Students over the past couple of weeks have been actively engaged in the Star Wars scholastic journey. Tasks have included designing his/her own droid to take on a role in the galaxy and learning about 2D & 3D shapes using themed shape nets. Not only are students fully engaged in the storyline and characters of Luke Skywalker and Darth Vader, they have all delved into the tasks with eagerness and zest!
Similar to the Podracer design task the students participated in a few weeks ago, students were to design a droid that would have a job in the Star Wars universe. Using examples from the movies, students recognized familiar droids such as: R2D2, C3P0, Battle droids, and little messengers called MSE (mouse) droids. Students created a blueprint, gathered materials and started to build.
Assessment for this project was in the hands of the students in self and formative methods. Using Google Docs, a document was created to generate criteria for the rubric, and students inputed information of what they felt were important details to be included and wanted to be assessed on. The Google Doc was received well and all students had an opportunity to contribute to the final Google Forum (Rubric). Student generated rubrics are successful forms of assessment that brings the learner into the assessment process. With student-generated rubrics, they now become more accountable for his/her work and want to do the very best they can (hopefully for themselves as the primary pleaser). I am not saying that teacher-generated ones are not used or not well received. They do provide a model and accustom the students to this style of assessment.
As a group, we developed the criteria:
After the students went to town and inputted what they felt was appropriate for each category:
After students inputted their thoughts into the Google Doc, the Google Forum was created using the criteria headings and the above criteria to reflect back to.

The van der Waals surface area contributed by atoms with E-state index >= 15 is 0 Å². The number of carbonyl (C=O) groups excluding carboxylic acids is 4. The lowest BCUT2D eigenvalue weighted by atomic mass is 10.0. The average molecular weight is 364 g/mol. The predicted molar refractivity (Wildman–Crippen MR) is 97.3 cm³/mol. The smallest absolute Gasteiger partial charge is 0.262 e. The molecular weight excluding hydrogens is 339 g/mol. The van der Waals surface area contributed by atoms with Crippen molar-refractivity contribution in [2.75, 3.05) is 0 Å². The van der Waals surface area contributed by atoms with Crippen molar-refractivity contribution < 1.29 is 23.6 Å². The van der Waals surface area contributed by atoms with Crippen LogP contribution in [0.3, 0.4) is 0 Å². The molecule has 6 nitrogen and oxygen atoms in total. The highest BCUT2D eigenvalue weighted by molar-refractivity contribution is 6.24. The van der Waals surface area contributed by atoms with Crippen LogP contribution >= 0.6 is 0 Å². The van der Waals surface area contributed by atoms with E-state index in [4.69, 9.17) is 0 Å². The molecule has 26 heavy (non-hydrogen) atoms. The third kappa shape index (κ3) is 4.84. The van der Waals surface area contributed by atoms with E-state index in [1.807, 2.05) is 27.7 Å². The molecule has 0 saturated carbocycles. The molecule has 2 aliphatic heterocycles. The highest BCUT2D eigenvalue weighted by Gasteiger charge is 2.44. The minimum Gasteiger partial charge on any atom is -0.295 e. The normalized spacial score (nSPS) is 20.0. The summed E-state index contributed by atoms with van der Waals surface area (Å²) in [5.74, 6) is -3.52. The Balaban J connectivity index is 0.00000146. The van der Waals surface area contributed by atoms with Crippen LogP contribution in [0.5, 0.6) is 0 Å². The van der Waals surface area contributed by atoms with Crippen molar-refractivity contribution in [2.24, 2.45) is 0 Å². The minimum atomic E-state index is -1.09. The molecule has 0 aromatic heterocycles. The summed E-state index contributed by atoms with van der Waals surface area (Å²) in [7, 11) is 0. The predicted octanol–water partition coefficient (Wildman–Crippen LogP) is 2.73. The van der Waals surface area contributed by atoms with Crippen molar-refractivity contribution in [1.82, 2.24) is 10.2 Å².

Again, as mentioned in a previous post, one of the features of Google Forums is that you can summary of the students results to the rubric. It was interesting (but not totally shocking) this time with the results. Students as a whole, were honest and extremely fair on themselves. When viewing the results, %42 felt that their projects were creative and had a function. %47 felt their project was unique and %47 felt they did a good job on their written component. Now what about the other half of the group? Well, some students were eager in the design phase, but didn’t put the same effort in construction. Some students took pride in socializing the entire time.
In many cases and what I have discovered in the past, is students are generally much stiffer graders on themselves. Which isn’t necessarily a negative. At the end of the day, our purpose to having the students involved in the assessment process is to begin developing the evaluative skills and become much more involved in the learning process. By inviting them in, it will hopefully encourage the learner to set higher goals for themselves and place more emphasis or value on their work.
Star Wars Geometry
Geometry is often one of my favourite math units to teach and learn with the students, and this unit doesn’t escape the Star Wars Scholastic journey. In fact, geometry is everywhere in the Star Wars galaxy.
To keep the Star Wars study alive, we focused on 2D and 3D shapes. In large and small groups we studied polygon shapes (and names), types of angles and lines. After a brief encounter with 2D shapes, the group searched out 3D shapes (spheres and prisms) and what makes 3D shapes different by having faces, edges, and vertices.
After the students acquired knowledge abut the shapes and worked on some hands pre-made models, it was time to bring in the build your own 3D model (nets). After some hard research on the Star Wars activity page, a new addition to the page was six character 3D nets! (four popular selections imaged below)
I was giddy when I found them, I could just imagine how the students would react to seeing these gems..I mean geometrical shapes!
Students were buzzing when they found out that they could create a character using the net and each selected one to create. Once students constructed the shape, the next task was to determine how many faces, edges, and vertices. Students relied on prior knowledge to get them through the task, and once this was accomplished, they were to record their totals in their workbooks, and some even upload their 3D net total onto the blog to share. Students were engaged in the process and had a blast learning about faces, edges and vertices while building a 3D Star Wars model.
Up next: Star Wars thematic Art, Individual/Group projects
Until the next time,
May the Force be with you